Nighttime in a cornfield

By John Brien, AgriGold Agronomist, CCA
While sleeping comfortably in our beds being cooled by a fan or air conditioning, we forget about our cornfields and what is happening while we sleep. The human body requires rest in order to survive, but a corn plant does not. While we sleep, corn plants continue growing and repairing themselves throughout the night. Corn growers see and witness the happenings of the corn plant during the daylight, but the cover of darkness leaves a couple questions that need answered.
To begin uncovering the dark secrets of a corn plant, understanding what happens during the daylight will help understand what occurs in the darkness. The main theme of daylight activity is photosynthesis. Photosynthesis is the complex processes where the corn plant takes carbon dioxide, water and energy from the sun and makes carbohydrates (sugars and starches). The carbohydrates will then be used to grow the leaves, roots, stalks, tassels, ears, grain, etc. of the corn plant.
Photosynthesis is the engine of the corn plant and the speed of that engine depends on the amount of heat and water that is available. The more warmth and moisture that is available the faster the engine runs and the more carbohydrates are manufactured. But, when temperatures begin to climb above 86 degrees F, the rate of photosynthesis declines and fewer carbohydrates are produced. The same conclusion can be drawn for moisture, as moisture becomes limiting photosynthesis begins to slow as well.
Just as darkness is the complete opposite of light so is the activity of a corn plant during the day and night. During the day sugars and starches are produced and stored and at night they are consumed by the cells to perform several important functions. The process that runs during the night is called dark respiration. Respiration means to “burn.”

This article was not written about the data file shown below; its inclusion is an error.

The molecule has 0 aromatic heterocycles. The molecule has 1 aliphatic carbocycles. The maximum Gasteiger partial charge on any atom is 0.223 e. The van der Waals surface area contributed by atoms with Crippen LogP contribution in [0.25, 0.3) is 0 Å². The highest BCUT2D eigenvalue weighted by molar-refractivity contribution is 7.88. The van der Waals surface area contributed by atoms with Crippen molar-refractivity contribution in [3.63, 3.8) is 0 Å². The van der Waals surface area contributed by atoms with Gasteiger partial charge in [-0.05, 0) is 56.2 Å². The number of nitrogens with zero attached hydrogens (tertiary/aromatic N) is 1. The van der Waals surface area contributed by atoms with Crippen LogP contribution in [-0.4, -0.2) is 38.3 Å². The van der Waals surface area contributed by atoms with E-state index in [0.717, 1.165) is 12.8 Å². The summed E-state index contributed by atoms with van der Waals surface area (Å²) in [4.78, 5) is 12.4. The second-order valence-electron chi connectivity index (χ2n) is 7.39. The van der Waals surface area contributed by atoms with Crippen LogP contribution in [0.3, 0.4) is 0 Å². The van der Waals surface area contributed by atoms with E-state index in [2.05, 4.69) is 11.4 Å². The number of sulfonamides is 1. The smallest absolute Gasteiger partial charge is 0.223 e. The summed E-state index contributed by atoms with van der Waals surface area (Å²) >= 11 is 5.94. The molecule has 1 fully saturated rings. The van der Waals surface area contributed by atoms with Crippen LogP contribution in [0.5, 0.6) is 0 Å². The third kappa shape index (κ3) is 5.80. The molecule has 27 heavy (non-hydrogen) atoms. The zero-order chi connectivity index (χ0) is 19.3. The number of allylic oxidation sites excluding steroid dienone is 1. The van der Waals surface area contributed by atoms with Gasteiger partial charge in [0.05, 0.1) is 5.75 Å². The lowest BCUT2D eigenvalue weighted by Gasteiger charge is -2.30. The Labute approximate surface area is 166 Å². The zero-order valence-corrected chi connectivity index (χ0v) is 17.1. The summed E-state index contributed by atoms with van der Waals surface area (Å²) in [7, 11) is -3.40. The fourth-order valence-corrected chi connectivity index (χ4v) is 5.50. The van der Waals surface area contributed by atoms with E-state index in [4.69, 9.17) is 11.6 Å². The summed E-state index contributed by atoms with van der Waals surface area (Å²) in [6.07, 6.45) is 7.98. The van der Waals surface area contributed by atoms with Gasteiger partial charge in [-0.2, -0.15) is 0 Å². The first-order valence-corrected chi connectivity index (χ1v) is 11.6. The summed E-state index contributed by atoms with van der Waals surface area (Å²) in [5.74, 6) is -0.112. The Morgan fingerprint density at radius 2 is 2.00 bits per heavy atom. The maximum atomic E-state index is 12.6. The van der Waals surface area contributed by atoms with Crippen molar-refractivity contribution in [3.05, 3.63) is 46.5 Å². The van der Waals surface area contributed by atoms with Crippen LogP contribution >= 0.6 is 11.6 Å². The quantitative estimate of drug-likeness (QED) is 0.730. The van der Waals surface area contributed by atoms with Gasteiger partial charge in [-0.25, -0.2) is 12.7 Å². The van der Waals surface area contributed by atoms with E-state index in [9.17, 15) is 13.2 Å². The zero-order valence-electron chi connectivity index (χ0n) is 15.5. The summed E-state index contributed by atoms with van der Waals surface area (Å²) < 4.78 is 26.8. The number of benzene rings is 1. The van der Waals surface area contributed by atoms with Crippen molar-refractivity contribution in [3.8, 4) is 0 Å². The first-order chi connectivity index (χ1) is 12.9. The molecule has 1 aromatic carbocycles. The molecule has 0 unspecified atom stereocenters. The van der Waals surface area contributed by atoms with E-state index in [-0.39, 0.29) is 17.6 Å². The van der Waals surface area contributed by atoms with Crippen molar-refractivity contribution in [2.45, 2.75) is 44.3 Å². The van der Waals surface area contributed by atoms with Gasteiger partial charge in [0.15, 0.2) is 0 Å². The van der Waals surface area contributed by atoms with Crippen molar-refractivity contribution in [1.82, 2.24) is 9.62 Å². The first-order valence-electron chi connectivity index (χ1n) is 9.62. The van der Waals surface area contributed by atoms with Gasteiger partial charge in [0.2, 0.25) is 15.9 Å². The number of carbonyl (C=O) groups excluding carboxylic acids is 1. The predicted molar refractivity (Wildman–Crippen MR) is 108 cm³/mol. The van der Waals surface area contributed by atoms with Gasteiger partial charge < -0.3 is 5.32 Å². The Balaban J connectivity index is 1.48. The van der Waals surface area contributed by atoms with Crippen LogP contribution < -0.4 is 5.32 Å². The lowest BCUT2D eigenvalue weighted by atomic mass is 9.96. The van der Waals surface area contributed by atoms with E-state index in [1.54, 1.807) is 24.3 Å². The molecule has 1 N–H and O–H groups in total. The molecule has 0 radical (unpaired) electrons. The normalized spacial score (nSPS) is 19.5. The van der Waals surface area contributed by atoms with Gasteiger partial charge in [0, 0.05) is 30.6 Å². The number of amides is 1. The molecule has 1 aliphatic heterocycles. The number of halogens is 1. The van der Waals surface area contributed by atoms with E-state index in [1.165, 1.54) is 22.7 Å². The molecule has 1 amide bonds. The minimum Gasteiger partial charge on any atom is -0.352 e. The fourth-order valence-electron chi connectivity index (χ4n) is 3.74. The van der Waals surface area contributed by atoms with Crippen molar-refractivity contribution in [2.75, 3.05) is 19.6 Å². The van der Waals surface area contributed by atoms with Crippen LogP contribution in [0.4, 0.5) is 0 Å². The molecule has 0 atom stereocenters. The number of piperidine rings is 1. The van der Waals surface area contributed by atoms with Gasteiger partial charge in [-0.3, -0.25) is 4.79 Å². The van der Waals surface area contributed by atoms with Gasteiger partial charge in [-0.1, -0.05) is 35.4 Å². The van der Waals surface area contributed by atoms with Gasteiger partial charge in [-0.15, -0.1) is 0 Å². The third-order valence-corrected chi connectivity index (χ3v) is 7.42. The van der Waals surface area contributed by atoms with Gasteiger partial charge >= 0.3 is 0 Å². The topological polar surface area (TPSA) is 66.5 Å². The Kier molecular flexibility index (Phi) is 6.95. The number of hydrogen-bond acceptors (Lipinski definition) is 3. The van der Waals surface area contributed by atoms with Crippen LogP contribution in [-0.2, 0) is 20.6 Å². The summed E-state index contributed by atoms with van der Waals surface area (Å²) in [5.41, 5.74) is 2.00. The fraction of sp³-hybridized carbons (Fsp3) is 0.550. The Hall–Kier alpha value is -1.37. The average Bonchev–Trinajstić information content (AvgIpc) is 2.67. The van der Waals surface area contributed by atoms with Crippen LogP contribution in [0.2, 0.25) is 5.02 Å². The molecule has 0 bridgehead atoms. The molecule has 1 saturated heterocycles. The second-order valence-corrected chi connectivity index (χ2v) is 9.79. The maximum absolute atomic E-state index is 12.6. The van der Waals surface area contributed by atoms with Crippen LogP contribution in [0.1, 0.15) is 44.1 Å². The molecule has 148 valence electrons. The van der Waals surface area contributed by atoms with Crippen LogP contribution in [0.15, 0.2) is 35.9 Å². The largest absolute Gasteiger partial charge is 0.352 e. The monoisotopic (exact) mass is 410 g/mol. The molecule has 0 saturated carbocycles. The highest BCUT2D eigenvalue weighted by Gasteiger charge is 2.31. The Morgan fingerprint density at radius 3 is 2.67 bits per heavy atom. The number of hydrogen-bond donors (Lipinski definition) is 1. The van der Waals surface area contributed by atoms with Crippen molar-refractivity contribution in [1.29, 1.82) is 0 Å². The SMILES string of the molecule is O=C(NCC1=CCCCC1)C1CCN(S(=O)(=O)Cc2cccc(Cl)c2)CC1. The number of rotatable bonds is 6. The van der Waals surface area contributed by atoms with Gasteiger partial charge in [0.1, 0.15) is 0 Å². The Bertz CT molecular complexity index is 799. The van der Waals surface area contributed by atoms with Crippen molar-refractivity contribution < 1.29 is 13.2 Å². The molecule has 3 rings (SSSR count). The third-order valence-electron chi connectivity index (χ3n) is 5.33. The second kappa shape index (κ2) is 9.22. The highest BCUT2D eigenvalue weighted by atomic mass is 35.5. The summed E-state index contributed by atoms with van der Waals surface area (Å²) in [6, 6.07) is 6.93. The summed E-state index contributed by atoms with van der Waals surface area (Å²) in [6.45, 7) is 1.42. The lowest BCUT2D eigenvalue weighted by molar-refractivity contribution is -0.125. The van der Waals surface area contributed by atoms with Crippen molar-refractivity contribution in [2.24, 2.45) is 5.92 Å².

Oxygen is used by the plant to burn the stored carbohydrates with in the plant to perform two critical functions. The first function of dark respiration is for cell growth. Corn plants continue to grow during the darkness with the aid of the stored carbohydrates. The second function is for cell maintenance and cooling. Cells continually need repaired and energy is required to fix the cells and maintain a strong healthy plant. Dark respiration uses the carbohydrates that were produced by photosynthesis to produce the energy the plant needs to carry out the two functions of dark respiration.
Similar to photosynthesis, dark respiration is also impacted by temperatures. When nighttime temperatures are below 70° F, the entire system runs smoothly and highly efficient. As temperatures increase more energy is required by the plant to stay alive and remain cool. Dark respiration begins to rapidly accelerate as the nightly temperatures begin to climb above the mid 70’s. As dark respiration speeds up a large amount of energy is consumed by the corn plant.
The goal of growing corn is to produce the most grain possible and large amounts of carbohydrates will be needed to meet this goal. Therefore, the corn plant needs to be able to both maximize photosynthesis and minimize dark respiration in order to maximize yield. While the main focus of grain production is often solely on the daylight hours, but the nighttime hours are just as critical to the success of the corn plant. Dark respiration is an important function of the corn plant. Growth and maintenance continues to improve the corn plant. The balancing act between efficiently using and burning carbohydrates is done while the moon hangs over our head. Just because it is night and many corn growers are sound asleep, remember the corn plants are still hard at work.

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